IRS ends probe of UCC on Obama talk, clears pastor on Huckabee endorsement
No tax exemptions lost
Jun 17, 2008
In letters sent on successive days, the Internal Revenue Service said it concluded that neither the United Church of Christ, whose national convention heard Barack Obama speak, nor a Southern Baptist pastor, who publicly backed Mike Huckabee, violated tax-exemption provisions prohibiting political endorsements by churches.
The IRS found that UCC officials had taken several steps to ensure that the purpose of having the Illinois senator speak in June 2007 at the denomination’s General Synod in Connecticut was for attendees to hear his perspective as a UCC member and that it was not to be construed as a political endorsement.
On the basis of the UCC response to its requests for information, the IRS agreed that the invitation to him to speak came “well before he announced his candidacy” for the Democratic nomination for president.
The May 13 letter to the Cleveland-based UCC noted that officials took care to inform delegates “that the audience should not attempt to engage in any political activities.” Tables set up by campaign workers outside the Hartford Civic Center entrance were not under UCC control, the IRS said.
In another letter, dated May 12, the IRS informed Wiley Drake, pastor of First Southern Baptist Church of Buena Park, California, that it had decided that his congregation “did not engage in prohibited political campaign intervention” in connection with Drake’s expressing his personal support for Huckabee in the former Arkansas governor’s quest to win the Republican presidential nomination.
Drake, a former second vice president of the Southern Baptist Convention, told Religion News Service on May 19 that he used information about his church and talk show only to identify himself and not as part of an endorsement by the church.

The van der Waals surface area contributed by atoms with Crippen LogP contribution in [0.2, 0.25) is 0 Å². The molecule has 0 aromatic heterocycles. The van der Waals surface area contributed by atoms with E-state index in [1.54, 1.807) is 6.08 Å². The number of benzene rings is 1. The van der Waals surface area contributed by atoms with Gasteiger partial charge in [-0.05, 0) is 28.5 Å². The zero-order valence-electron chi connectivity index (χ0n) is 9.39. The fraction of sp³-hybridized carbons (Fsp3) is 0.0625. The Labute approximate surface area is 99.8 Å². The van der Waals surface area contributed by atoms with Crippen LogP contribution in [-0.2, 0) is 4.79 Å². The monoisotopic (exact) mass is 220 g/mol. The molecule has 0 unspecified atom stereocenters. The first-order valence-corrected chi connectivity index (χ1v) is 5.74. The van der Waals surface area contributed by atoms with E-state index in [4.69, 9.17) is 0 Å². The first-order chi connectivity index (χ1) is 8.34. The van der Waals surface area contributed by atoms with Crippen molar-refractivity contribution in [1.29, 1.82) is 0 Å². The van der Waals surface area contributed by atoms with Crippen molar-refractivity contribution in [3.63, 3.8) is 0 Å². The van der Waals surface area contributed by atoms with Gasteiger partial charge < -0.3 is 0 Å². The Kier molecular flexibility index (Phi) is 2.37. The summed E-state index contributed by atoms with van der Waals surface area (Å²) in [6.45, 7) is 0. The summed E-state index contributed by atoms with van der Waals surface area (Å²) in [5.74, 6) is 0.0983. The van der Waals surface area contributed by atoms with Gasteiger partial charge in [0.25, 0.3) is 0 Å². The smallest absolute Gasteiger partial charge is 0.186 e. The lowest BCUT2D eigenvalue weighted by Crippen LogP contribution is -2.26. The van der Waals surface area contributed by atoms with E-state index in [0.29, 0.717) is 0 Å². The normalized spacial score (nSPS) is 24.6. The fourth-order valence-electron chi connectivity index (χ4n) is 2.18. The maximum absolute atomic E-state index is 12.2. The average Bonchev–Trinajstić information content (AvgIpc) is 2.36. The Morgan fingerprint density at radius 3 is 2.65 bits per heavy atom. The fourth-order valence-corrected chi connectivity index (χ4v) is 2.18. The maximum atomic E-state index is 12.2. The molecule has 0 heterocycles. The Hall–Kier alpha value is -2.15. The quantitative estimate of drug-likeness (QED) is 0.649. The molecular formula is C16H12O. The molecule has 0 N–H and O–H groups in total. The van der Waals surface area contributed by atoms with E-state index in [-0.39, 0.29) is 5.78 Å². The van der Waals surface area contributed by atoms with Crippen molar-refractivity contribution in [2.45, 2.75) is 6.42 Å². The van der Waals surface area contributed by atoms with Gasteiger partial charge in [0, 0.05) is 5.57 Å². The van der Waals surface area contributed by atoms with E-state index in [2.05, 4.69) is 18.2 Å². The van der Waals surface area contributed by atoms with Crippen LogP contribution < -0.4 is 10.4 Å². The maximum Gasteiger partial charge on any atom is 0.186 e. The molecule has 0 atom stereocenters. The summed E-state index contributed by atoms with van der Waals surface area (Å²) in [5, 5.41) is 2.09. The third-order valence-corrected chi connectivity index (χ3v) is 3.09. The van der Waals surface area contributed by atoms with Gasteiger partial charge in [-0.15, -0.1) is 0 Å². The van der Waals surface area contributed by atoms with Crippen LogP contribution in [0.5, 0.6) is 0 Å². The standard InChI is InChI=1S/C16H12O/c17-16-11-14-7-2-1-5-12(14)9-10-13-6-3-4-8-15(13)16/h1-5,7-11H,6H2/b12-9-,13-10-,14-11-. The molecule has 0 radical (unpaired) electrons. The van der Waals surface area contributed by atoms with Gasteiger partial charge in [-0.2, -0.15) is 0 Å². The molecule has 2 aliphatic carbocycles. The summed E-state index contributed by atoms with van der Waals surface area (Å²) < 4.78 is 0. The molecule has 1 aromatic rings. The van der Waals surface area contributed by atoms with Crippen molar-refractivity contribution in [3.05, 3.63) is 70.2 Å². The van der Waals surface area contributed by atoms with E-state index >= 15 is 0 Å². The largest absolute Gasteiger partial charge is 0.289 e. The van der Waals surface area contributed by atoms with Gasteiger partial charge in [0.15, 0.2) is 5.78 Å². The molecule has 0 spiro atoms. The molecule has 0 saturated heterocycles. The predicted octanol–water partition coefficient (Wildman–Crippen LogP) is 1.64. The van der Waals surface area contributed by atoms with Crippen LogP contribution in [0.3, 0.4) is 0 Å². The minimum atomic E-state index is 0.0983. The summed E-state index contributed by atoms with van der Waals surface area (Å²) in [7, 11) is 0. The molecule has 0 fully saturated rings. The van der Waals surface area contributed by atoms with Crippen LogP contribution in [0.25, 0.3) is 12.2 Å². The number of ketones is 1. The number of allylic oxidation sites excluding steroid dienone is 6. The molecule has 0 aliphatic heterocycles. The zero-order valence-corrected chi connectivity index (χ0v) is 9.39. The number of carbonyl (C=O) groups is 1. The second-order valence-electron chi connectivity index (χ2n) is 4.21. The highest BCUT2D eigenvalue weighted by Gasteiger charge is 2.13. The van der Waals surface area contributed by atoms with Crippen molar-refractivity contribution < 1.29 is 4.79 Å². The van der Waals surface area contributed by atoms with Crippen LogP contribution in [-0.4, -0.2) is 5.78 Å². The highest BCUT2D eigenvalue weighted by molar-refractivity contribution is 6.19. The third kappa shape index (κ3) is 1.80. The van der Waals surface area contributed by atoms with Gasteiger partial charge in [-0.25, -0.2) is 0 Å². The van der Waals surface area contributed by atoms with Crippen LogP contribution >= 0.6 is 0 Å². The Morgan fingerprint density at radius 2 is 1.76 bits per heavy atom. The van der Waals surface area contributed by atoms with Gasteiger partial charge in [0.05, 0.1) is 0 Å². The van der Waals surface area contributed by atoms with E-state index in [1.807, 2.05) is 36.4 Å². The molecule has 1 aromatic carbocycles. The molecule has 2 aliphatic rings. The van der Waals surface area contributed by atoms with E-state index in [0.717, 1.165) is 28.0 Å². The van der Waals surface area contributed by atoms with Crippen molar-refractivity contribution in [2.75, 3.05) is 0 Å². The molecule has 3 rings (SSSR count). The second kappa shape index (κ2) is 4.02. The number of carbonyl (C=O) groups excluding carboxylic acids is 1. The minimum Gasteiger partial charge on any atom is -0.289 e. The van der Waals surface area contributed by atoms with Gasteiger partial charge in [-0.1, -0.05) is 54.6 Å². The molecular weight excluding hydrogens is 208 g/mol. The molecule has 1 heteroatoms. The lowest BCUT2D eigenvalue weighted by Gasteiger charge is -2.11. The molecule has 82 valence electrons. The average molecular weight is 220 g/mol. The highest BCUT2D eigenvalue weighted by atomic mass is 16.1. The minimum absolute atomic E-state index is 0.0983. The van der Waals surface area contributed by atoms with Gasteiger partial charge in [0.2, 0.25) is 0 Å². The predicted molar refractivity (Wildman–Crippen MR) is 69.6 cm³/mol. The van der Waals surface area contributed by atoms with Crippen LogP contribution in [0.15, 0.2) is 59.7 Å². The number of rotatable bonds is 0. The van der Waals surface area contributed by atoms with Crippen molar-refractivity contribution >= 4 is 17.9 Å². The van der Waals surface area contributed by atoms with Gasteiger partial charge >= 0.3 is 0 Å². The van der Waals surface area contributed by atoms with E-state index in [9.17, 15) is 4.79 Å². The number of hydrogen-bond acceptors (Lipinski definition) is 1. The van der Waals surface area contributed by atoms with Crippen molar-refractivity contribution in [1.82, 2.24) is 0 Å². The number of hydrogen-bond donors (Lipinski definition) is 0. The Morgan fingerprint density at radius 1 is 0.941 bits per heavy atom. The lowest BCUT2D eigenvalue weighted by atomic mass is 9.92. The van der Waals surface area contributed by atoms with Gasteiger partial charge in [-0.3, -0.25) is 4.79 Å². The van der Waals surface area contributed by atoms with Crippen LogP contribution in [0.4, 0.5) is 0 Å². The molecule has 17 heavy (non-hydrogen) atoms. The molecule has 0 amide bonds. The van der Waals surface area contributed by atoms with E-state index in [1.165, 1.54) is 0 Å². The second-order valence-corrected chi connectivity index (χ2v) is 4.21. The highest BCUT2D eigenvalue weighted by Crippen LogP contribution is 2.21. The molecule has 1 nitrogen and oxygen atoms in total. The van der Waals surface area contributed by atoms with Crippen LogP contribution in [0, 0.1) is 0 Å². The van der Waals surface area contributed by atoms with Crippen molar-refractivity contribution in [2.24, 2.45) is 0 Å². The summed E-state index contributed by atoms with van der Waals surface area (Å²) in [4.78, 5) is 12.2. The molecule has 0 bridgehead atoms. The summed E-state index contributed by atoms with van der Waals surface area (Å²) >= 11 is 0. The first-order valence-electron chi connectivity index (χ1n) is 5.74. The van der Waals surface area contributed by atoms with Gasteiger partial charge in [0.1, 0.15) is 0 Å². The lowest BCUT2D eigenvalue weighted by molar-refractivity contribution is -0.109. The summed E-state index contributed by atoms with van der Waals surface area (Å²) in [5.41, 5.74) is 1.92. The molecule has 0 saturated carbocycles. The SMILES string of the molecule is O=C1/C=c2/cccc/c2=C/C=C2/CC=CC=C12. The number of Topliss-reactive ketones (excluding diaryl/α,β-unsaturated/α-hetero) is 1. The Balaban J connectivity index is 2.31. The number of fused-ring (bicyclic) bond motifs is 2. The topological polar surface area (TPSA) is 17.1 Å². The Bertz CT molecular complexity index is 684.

Americans United for Separation of Church and State, a Washington-based watchdog group, last August urged the IRS to investigate Drake, contending that his church’s letterhead and the church affiliation of his radio program would imply the congregation’s support for the candidate.
“I think the IRS blew this one,” said Rob Boston, an Americans United spokesperson on May 21. Boston noted that a “side issue” in that case occurred when Drake called upon his supporters to pray that the Americans United staff suffer the wrath of heaven for their accusations.
In the UCC case, John H. Thomas, the denomination’s general minister and president, said the church was pleased that the IRS “reviewed the complaint quickly and determined, as we expected, that the church took every necessary precaution.” A law firm in Washington, D.C., represented the UCC before the IRS.
Drake was assisted by lawyers affiliated with the Alliance Defense Fund, an Arizona-based firm which announced in May an initiative calling for pastors to protest government strictures from their pulpits on September 28.
“We are pleased the IRS recognized that the attempt to have this [California] church’s tax-exempt status revoked was without merit,” said ADF senior legal counsel Erik Stanley. Drake has indicated he favors the September 28 sermon protest.
In a May 9 news release, the ADF said its initiative “will equip, protect and defend pastors who wish to exercise their First Amendment right to openly discuss the positions of political candidates and other moral and social issues from the pulpit.”
The announcement also accused Americans United of triggering IRS investigations that “silence churches through fear, intimidation and disinformation.”
In turn, Americans United, calling the ADF a “theocracy-minded legal operation founded by right-wing broadcasters,” predicted that few pastors would want to put their tax exemptions in jeopardy.
“Federal tax law rightly requires churches and other tax-exempt groups to use their resources for religious and charitable purposes, not partisan politics,” said Barry W. Lynn, Americans United executive director.